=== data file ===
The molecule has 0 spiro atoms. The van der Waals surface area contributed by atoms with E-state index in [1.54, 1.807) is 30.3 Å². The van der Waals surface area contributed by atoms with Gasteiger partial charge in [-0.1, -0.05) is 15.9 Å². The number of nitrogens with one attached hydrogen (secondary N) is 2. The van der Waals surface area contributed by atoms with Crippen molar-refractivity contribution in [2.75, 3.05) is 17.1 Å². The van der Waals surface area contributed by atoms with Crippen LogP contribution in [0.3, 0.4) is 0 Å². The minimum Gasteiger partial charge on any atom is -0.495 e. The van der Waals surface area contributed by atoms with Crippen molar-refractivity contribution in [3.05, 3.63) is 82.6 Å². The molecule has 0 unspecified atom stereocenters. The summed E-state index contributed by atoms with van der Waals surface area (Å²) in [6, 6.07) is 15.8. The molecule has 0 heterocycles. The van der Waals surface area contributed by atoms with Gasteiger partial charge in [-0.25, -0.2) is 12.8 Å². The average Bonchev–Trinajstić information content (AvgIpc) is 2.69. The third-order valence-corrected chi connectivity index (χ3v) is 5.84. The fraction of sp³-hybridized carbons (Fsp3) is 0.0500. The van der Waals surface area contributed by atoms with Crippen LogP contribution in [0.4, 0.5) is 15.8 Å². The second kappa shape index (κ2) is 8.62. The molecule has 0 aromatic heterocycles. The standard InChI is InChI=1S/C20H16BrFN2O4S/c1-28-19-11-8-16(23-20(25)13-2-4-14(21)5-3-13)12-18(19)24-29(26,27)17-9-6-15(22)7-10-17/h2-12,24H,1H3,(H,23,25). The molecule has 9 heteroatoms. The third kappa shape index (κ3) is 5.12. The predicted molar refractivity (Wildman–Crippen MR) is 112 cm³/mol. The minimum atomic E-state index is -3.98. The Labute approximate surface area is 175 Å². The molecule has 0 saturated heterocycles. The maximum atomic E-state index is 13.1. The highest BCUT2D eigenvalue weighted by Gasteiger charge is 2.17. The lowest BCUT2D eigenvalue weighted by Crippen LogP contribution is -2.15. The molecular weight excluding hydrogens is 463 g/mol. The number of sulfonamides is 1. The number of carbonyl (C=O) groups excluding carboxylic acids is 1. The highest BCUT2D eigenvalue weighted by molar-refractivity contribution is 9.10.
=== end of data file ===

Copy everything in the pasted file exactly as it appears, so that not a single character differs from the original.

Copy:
The molecule has 0 spiro atoms. The van der Waals surface area contributed by atoms with E-state index in [1.54, 1.807) is 30.3 Å². The van der Waals surface area contributed by atoms with Gasteiger partial charge in [-0.1, -0.05) is 15.9 Å². The number of nitrogens with one attached hydrogen (secondary N) is 2. The van der Waals surface area contributed by atoms with Crippen molar-refractivity contribution in [2.75, 3.05) is 17.1 Å². The van der Waals surface area contributed by atoms with Crippen LogP contribution in [0.3, 0.4) is 0 Å². The minimum Gasteiger partial charge on any atom is -0.495 e. The van der Waals surface area contributed by atoms with Crippen molar-refractivity contribution in [3.05, 3.63) is 82.6 Å². The molecule has 0 unspecified atom stereocenters. The summed E-state index contributed by atoms with van der Waals surface area (Å²) in [6, 6.07) is 15.8. The molecule has 0 heterocycles. The van der Waals surface area contributed by atoms with Gasteiger partial charge in [-0.25, -0.2) is 12.8 Å². The average Bonchev–Trinajstić information content (AvgIpc) is 2.69. The third-order valence-corrected chi connectivity index (χ3v) is 5.84. The fraction of sp³-hybridized carbons (Fsp3) is 0.0500. The van der Waals surface area contributed by atoms with Crippen LogP contribution in [0.4, 0.5) is 15.8 Å². The second kappa shape index (κ2) is 8.62. The molecule has 0 aromatic heterocycles. The standard InChI is InChI=1S/C20H16BrFN2O4S/c1-28-19-11-8-16(23-20(25)13-2-4-14(21)5-3-13)12-18(19)24-29(26,27)17-9-6-15(22)7-10-17/h2-12,24H,1H3,(H,23,25). The molecule has 9 heteroatoms. The third kappa shape index (κ3) is 5.12. The predicted molar refractivity (Wildman–Crippen MR) is 112 cm³/mol. The minimum atomic E-state index is -3.98. The Labute approximate surface area is 175 Å². The molecule has 0 saturated heterocycles. The maximum atomic E-state index is 13.1. The highest BCUT2D eigenvalue weighted by Gasteiger charge is 2.17. The lowest BCUT2D eigenvalue weighted by Crippen LogP contribution is -2.15. The molecular weight excluding hydrogens is 463 g/mol. The number of sulfonamides is 1. The number of carbonyl (C=O) groups excluding carboxylic acids is 1. The highest BCUT2D eigenvalue weighted by molar-refractivity contribution is 9.10.